By: Revanche

Should I stay or should I go?

October 25, 2006

I’ve been sticking with my HMO for the past 2 years, doggedly, against my supervisor’s recommendations because it’s cheaper.

The HMO is more complicated than the PPO because it’s 20 minutes east of my home, whereas work is 1 hour and 20 minutes west. This means that I have to take a half or whole sick day for an appointment, make arrangements to drive to work instead of taking the train which can inconvenience my parents who might need the car, and getting a convenient appointment is not always simple.

With the PPO, I could just go to the doctor during the work day, any work day, and usually be seen with or without an appointment. I would not have to take more sick leave than the amount of time required to see the doctor. Of course, using up sick leave is not really an issue because I still have about two weeks’ worth now.

Since Open Enrollment starts next week, I thought I’d take another look at some of the most important factors that I would be paying for if I switched from HMO to PPO.

[Excuse the lack of presentation, I can’t figure out how to do tables in Blogger]

Monthly Cost
PPO: 72
HMO: 41
Monthly Difference: 31
Annual Difference: 372

Office Visit Copay
PPO: 10%/20%
HMO: $10
*** PPO could be cheaper, do visits run more than 100/visit? If I go to an on-campus office, it’s 10%, if I go to an in-network/ off-campus provider it’ll be 20%.

Preventative Care (vaccines/screenings)
PPO: covered
HMO: covered
*** PPO only covers the first annual screening

Prescription Copay — this is where it gets complicated:
PPO (30 day supply)
15% of cost, minimum of $5 (generic)
20% of cost, minimum of $20 (for brand, when no generic available)
40% of cost, for brand when generic available

HMO (up to 100 day supply) — at the HMO pharmacy, not covered at other pharmacies
$10 for generics
$15 for brand name drugs

*** I probably pay about $30, 4 times a year for prescriptions right now. That’s usually a 100-day supply per prescription. Each drug would have to be <$25 each to come close to the prices I'm paying now. But they DO have mail service available. Emergency Care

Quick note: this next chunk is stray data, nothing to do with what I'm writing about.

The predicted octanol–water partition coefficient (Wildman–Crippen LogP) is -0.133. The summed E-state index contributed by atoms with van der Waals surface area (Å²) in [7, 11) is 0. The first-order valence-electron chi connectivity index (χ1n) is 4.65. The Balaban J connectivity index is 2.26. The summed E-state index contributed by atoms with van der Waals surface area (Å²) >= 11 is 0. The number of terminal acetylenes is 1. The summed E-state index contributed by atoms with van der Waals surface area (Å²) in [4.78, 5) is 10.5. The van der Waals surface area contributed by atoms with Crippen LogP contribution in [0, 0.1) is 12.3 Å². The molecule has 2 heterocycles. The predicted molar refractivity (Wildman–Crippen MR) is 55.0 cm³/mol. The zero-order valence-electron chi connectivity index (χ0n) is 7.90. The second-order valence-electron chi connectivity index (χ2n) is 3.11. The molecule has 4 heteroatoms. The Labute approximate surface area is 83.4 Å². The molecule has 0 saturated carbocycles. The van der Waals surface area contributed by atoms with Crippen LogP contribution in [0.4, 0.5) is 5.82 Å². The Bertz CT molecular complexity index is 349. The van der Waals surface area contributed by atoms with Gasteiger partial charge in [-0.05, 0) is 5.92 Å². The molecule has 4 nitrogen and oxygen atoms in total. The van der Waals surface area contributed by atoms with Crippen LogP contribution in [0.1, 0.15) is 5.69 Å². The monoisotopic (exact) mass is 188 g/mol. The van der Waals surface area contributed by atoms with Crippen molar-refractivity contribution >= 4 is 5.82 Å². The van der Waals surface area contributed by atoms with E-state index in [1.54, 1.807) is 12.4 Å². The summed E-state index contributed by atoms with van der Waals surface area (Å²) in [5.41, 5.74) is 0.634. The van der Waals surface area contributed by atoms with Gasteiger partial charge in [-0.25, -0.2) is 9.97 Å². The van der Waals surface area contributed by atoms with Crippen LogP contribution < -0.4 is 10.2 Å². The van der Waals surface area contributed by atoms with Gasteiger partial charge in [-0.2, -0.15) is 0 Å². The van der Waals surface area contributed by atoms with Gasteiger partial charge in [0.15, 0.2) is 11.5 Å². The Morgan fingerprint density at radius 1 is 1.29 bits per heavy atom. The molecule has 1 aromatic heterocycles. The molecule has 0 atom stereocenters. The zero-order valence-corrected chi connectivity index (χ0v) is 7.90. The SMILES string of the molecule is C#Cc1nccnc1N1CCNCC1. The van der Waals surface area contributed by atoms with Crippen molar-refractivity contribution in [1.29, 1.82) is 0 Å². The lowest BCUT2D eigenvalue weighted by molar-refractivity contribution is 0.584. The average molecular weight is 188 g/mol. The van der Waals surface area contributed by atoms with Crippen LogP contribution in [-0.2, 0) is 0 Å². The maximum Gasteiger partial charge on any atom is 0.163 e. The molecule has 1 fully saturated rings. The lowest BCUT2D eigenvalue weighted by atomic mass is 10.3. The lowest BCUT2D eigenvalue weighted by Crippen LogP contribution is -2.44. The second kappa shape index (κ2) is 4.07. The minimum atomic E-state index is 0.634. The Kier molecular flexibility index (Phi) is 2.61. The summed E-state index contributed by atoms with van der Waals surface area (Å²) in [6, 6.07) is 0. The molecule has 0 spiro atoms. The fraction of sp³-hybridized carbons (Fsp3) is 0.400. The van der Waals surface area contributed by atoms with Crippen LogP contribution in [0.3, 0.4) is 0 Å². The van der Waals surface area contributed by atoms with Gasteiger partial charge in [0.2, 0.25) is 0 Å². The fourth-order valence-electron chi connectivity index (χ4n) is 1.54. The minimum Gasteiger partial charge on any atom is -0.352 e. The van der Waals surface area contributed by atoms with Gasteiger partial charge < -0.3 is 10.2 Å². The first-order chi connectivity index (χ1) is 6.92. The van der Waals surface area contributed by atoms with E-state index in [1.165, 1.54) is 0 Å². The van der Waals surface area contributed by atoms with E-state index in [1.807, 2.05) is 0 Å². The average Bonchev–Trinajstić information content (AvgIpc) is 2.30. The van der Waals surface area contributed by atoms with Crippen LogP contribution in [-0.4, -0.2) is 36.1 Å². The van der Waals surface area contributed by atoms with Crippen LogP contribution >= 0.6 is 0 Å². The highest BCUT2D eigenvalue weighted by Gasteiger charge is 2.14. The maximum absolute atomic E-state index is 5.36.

PPO: $75, waived if admitted directly to hospital
HMO: $35, waived if admitted directly to hospital

PPO: not available on campus, 20% if taken to off-campus site AND it’s a “true emergency”
HMO: no copay, plan pays 100%

In-hospital Expenses
Skilled nursing facility – 100/day, max of 500 on-campus
– 150/day, max of 750 off-campus
Surgery – not available on-campus
– 150/day, max of 750, limited to 60 days per calendar year regardless of cause
Dr visits (related to surgery) – 10% on-campus
– 20% off-campus

Skilled nursing facility – 100/admission
– 100/admission, plan pays 100% up to 100 days per year
Dr visits (related to surgery) – no charge

I know that I’m not likely to need the last few categories of Emergency Care, Ambulance and In-hospital expenses, but it’s always good to know what I’ll be expected to pay in case of an emergency. Overall it just looks like I’d be paying about $500 more per year simply for the sake of convenience. [Or about $400 more, if the prescriptions are much cheaper at cost than I realize.] I know it’s taken out of my check pretax, but I feel like I’d be paying more for the privilege of getting less coverage. I can’t really argue for the quality of care, even though ALL pro-PPO people insist you get better doctors this way, because I know plenty of people who work at the current on-campus facilities who aren’t gung-ho about the idea of actually being treated where they work.

I suppose the other part of the equation is the recouped work time: will I make enough during those days in which I visit the doctor without having to leave work for a half or whole day to make up for the extra cost? [6 appointments/year, approximately 2 hours each = ~$200]

And if I factor in gas/mileage, does not having to drive an extra 120 miles that day also make up that cost? [A trip calculator estimates that it costs approximately 10.50 per day I commute which = $63 for six appointments/year]

Huh, I guess, assuming I see the doc 6 times a year which is what I’m supposed to do now, I would only be paying a little over 100 more per year. If I see him/her more frequently, my difference in cost actually decreases even more. The convenient option could actually save me money. I’ll go ask some questions at the Health Benefits Fair next week and see if I can get a ballpark estimate on visit and prescription copays. The switch may not be such a bad idea after all.

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